This was the first article I wrote for PINOYexpats as part of the theme Buwan Ng Wika. It’s not the best thing I’ve ever written, but I’m so glad I finally found a copy so I can post it here.
A new immigrant, Lola was gardening when a neighbour greeted her with a jaunty, Good day!
Thank you, Lola replied as she fluffed up her hair.
Two weeks after arriving in Sydney, my family was at my school for an interview. How was your flight? the principal kindly asked my parents.
Oh, were living at my sister-in-laws house, Mum replied.
It turns out that Lola thought the neighbour was admiring the colour of her hair dye, while Mum thought the school principal was asking her about our flat. When these stories are recounted to friends, we discover similar anecdotes around their first contact with colloquial Australian English or what many people jokingly refer to as ‘Strine.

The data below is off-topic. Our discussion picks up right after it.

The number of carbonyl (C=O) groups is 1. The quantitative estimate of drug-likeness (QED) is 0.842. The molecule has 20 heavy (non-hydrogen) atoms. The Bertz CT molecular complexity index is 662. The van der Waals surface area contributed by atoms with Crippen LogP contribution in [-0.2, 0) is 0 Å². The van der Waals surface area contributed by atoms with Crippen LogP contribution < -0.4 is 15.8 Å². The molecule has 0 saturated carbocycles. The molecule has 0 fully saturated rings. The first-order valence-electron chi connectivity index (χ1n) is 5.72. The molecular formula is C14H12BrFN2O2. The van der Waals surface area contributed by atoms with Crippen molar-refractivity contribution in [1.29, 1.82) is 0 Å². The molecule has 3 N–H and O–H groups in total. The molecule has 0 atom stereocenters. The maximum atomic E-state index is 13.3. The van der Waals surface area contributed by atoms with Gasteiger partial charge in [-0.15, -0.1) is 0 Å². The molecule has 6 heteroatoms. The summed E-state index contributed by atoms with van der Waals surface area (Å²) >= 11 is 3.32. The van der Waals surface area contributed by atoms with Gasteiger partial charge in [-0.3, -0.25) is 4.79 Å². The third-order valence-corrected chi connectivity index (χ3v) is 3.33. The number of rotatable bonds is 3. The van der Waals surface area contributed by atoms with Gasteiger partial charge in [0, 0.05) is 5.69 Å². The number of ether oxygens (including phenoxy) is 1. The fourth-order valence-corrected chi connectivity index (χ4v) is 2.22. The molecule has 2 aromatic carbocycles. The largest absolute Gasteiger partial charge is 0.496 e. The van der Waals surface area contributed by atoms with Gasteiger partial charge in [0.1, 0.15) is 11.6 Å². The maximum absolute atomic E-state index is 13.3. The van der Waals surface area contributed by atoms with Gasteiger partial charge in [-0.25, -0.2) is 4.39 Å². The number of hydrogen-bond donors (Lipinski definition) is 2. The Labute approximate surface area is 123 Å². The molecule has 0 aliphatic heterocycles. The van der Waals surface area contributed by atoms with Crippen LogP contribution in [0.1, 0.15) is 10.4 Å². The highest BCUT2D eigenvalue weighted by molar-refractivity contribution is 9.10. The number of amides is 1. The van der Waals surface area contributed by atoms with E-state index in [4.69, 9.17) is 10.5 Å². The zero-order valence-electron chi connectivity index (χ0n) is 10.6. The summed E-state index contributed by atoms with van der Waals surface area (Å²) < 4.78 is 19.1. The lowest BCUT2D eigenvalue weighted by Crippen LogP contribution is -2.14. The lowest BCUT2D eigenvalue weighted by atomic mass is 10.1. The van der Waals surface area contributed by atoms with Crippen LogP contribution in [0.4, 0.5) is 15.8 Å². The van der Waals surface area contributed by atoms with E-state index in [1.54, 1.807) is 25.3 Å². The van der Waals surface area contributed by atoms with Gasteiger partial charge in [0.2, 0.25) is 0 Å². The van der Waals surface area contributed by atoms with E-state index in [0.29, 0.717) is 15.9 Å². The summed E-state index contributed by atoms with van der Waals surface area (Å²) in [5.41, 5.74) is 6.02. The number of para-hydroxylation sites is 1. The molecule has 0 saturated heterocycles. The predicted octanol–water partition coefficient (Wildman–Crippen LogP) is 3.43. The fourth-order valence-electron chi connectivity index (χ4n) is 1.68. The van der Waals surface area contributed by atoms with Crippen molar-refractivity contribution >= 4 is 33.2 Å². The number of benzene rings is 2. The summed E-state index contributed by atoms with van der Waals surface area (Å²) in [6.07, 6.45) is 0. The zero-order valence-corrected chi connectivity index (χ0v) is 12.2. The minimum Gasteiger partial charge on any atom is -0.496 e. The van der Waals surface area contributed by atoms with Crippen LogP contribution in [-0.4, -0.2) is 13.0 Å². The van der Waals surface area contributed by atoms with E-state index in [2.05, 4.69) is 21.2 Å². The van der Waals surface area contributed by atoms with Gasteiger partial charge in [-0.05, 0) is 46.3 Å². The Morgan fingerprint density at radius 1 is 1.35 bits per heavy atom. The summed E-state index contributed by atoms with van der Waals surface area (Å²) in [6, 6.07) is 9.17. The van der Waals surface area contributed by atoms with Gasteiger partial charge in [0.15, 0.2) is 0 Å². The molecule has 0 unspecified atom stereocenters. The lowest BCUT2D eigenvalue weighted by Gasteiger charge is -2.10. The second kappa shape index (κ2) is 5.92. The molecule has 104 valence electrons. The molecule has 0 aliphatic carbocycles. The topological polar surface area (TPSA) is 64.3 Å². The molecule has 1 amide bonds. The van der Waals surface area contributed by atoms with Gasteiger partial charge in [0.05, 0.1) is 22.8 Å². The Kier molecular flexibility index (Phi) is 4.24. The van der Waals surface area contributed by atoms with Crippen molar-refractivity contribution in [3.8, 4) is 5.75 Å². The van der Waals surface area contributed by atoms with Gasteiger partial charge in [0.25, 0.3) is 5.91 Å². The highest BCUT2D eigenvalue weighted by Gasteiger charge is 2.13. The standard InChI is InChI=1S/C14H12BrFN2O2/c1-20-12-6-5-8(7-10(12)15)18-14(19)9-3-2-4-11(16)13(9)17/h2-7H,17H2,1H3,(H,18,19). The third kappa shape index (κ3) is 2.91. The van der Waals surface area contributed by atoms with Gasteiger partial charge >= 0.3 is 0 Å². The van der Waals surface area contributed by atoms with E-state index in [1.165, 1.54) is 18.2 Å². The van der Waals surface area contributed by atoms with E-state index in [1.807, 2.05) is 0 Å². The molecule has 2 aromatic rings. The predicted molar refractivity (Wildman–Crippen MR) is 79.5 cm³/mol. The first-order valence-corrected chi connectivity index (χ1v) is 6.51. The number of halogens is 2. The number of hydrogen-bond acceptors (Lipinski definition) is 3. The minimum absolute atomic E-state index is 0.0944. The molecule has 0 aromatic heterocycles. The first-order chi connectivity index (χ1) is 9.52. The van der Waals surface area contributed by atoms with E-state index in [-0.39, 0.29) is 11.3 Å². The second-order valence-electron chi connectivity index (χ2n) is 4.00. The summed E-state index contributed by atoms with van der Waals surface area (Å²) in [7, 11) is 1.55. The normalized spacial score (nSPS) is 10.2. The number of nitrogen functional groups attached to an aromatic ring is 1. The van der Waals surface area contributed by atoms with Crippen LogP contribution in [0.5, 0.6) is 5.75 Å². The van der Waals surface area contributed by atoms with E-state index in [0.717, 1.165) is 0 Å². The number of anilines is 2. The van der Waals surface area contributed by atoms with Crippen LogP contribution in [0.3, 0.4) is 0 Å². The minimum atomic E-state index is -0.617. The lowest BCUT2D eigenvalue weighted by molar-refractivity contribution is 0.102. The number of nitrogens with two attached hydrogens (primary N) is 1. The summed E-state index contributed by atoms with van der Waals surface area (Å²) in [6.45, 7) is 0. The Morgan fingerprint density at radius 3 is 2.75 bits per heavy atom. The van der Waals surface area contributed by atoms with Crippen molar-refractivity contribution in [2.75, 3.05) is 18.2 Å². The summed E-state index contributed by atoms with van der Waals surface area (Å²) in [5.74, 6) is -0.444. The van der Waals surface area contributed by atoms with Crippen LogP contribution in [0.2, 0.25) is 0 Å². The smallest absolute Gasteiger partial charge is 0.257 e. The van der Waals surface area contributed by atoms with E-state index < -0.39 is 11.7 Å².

Language fluency is not just about the ability to remember words or put together grammatically correct sentences. Language is as much a cultural construct as it is a cognitive skill. The English we learn back home sounds, feels and evolves differently to the English of the Aussies, Kiwis, Poms and Yanks. Continue reading